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The International Monetary Fund (IMF) has asked the government to boldly contain debt service cost and increase revenue collections for the economy to return to the point where debt metrics were “healthy.”

The Resident Representative of the IMF, Dr Albert Touna Mama, told the Graphic Business on September 17, 2020 that the successful prosecution of the two measures was key to ensuring that the country walked the slippery rope of balancing a healthy fiscal and debt metrics with the continuous financing of its COVID-19 economic recovery programme.

In line with this, he has expressed the hope that the fiscal pressures emanating from the COVID-19 shock would help bring to the fore the need for the government to pass the Tax Exemptions Bill into law to help reduce and streamline the amount of revenue lost to such exemptions.

He said estimates showed that about three to five per cent of gross domestic product (GDP) was lost to tax exemptions annually, reflecting the need for the country to plug those loopholes for revenues to increase.

The Ministry of Finance said in 2017 that tax exemptions were costing the country an average of GH¢4 billion per annum.

Debt burden

Taking his turn on the Graphic Business and the Daily Graphic’s specialised programme on banking and finance, Banking & More, Dr Touna Mama said it was obvious that COVID-19 would leave behind a debt overhang that could have wider implications on the economies.

In spite of the broad nature of the challenge, the Resident Representative of the fund said Ghana’s situation was complicated by its current debt service cost and the comparatively lower revenues.

He said the two indices were now bringing the country to “a level that is not appropriate” in the fund’s debt sustainability analyses (DSA) programme and the general scheme of things.

The prerecorded interview is due to be broadcast in two parts at 9 a.m. each day on Tuesday, September 22 and Thursday, September 24, on the Facebook and the YouTube channel of the Daily Graphic.


The DSA, which the fund undertakes jointly with the World Bank Group (WBG) annually, examines the structure of a country’s debt and its impact on key economic indices such as revenues, export earnings and gross domestic product (GDP).

The most recent DSA report published in December ranked Ghana as a high risk debt-distressed country, a status that the country has been saddled with since 2015.

Commenting on how the country could navigate the challenge of increased spending to recover the economy from the COVID-19 without worsening the debt burden, the IMF Resident Representative said increasing domestic revenue mobilisation was critical.

“We assess debt sustainability or debt vulnerability, for example, by looking at a set of metrics and the one that is really affecting Ghana or bringing Ghana to a level that is not appropriate is the fact that debt service to government revenue is pretty high. This is testimony to very high debt service and also to low domestic revenue.”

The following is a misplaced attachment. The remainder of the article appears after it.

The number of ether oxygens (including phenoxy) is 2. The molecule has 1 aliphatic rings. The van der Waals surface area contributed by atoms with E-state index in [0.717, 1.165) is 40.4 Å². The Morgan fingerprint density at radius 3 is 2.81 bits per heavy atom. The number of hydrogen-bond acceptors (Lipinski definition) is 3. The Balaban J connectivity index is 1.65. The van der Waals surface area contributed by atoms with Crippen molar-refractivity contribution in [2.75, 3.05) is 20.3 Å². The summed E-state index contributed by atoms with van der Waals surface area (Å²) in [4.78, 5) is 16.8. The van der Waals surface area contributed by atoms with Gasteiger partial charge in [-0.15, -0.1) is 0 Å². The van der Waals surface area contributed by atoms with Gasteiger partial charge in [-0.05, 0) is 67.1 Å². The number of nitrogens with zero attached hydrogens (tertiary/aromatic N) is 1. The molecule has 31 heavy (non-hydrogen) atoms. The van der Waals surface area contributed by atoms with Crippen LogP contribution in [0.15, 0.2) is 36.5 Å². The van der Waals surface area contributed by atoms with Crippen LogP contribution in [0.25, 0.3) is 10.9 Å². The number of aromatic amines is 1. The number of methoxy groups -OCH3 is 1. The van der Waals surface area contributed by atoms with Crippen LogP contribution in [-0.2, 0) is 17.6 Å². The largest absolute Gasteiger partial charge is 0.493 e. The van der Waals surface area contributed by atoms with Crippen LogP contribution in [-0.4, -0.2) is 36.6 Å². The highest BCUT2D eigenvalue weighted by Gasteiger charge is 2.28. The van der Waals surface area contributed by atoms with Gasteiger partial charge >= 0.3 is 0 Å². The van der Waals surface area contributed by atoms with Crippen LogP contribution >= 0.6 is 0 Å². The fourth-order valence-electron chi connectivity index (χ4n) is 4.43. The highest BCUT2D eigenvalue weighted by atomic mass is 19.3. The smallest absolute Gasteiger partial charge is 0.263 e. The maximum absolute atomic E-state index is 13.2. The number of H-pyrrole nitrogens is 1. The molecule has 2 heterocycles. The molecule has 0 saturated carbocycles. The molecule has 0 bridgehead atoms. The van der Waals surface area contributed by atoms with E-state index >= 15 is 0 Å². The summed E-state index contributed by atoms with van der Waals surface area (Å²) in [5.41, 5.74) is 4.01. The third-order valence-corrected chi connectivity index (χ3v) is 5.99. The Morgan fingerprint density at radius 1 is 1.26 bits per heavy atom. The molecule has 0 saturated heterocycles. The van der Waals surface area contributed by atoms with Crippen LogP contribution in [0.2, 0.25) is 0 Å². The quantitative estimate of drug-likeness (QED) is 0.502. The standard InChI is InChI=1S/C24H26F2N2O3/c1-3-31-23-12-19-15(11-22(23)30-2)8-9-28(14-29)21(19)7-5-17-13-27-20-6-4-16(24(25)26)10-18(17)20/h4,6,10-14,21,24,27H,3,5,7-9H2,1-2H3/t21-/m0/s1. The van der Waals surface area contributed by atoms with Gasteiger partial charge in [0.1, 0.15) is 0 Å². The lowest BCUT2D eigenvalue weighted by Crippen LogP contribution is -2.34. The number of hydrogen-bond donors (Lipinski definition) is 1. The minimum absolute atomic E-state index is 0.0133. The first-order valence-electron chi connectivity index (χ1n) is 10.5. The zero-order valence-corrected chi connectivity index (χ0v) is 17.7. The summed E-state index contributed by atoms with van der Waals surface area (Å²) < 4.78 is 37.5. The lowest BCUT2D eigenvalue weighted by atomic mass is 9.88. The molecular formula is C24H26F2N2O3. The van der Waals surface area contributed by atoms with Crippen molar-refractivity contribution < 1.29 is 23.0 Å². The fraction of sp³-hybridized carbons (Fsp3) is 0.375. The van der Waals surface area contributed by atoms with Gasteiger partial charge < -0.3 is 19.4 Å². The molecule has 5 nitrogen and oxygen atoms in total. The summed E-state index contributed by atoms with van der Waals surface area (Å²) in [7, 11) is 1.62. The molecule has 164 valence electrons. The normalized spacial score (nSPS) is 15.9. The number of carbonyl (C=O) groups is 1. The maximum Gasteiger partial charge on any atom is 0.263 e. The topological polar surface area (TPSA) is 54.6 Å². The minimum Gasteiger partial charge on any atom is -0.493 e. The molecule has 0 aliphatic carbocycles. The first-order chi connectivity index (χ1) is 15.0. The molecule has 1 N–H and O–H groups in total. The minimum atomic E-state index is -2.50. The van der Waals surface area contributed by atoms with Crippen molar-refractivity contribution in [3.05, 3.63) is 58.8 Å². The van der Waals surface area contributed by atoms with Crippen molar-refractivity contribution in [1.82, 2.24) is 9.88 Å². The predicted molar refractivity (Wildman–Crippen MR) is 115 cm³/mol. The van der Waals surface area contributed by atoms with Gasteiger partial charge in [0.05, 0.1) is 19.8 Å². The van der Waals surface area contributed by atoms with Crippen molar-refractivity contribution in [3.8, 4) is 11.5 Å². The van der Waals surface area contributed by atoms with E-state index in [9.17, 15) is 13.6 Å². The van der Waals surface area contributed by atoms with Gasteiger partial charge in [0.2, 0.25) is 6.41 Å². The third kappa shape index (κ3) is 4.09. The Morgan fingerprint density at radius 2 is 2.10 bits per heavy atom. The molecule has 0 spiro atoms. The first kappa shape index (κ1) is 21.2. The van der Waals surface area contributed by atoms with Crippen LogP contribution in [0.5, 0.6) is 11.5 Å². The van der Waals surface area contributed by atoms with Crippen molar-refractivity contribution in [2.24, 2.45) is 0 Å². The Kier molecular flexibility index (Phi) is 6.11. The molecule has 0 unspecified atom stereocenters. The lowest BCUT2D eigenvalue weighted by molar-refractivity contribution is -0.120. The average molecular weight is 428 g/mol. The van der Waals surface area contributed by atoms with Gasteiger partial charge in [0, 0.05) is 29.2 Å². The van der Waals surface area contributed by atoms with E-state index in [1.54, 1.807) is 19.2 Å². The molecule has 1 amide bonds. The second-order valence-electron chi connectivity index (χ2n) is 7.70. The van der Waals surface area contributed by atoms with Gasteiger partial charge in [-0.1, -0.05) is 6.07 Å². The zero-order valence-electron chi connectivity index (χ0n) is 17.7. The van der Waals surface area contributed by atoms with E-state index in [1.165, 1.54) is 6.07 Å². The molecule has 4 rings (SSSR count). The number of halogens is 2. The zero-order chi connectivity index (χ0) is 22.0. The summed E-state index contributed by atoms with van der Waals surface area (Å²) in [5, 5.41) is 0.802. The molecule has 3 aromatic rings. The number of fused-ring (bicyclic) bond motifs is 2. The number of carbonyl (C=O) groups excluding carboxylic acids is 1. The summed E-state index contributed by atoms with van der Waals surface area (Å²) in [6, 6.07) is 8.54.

“So, basically, working on this two will probably be key for Ghana to ensure that they can strike that balance between ensuring a return to healthy debt metrics and also ensuring that the recovery is pretty smooth,” he said.

Revenue-to-GDP ratio

A key index in assessing a country’s ability to mobilise revenue for growth, Ghana’s performance in the revenue-to-gross domestic product (GDP) ranking has not been satisfactory, with data showing that Ghana trails most of its African peers.

A study by local fiscal policy think the Institute for Fiscal Studies (IFS) revealed that the country’s revenue-to-GDP ratio was 15.3 per cent in 2019 compared to an average of 20.5 per cent in sub-Saharan Africa (SSA).

In terms of tax revenue, the institute found that Ghana collected 12.6 per cent of its GDP in taxes last year while 20 other African countries collected 17.1 per cent on average in the same year.

Tax administration

Dr Touna Mama said the country could increase the amount of revenues it mobilised by instituting and implementing structural reforms to address loopholes in revenue administration and exemptions.

He advised the Ghana Revenue Authority (GRA) to deploy technology to ensure consistency in the payment and collection of the various tax handles, adding that there was a lot of work to be done in the area of tax administration.

“The second one that attracts a lot of attention but also one that we pushed for in the last (extended credit facility) programme is to try and reduce and streamline tax exemptions

“I hope and I believe that the pandemic situation has somewhat made it a priority,” he said, noting that the need to streamline tax exemptions and improve administration were “well known measures” by the government.


Although one of the commitments under the ECF programme that ended in April 2019, the Tax Exemptions Bill has stalled after reaching Parliament in March that year.

Dr Touna Mama said the fund still saw the passage of the bill as “an important reform.”

He said estimates showed that about three per cent to five per cent of GDP was lost to tax exemptions, an amount he said was “a lot of money.”

“We are confident that once all these settle next year, these will be looked at with a sense of urgency and priority,” he added.

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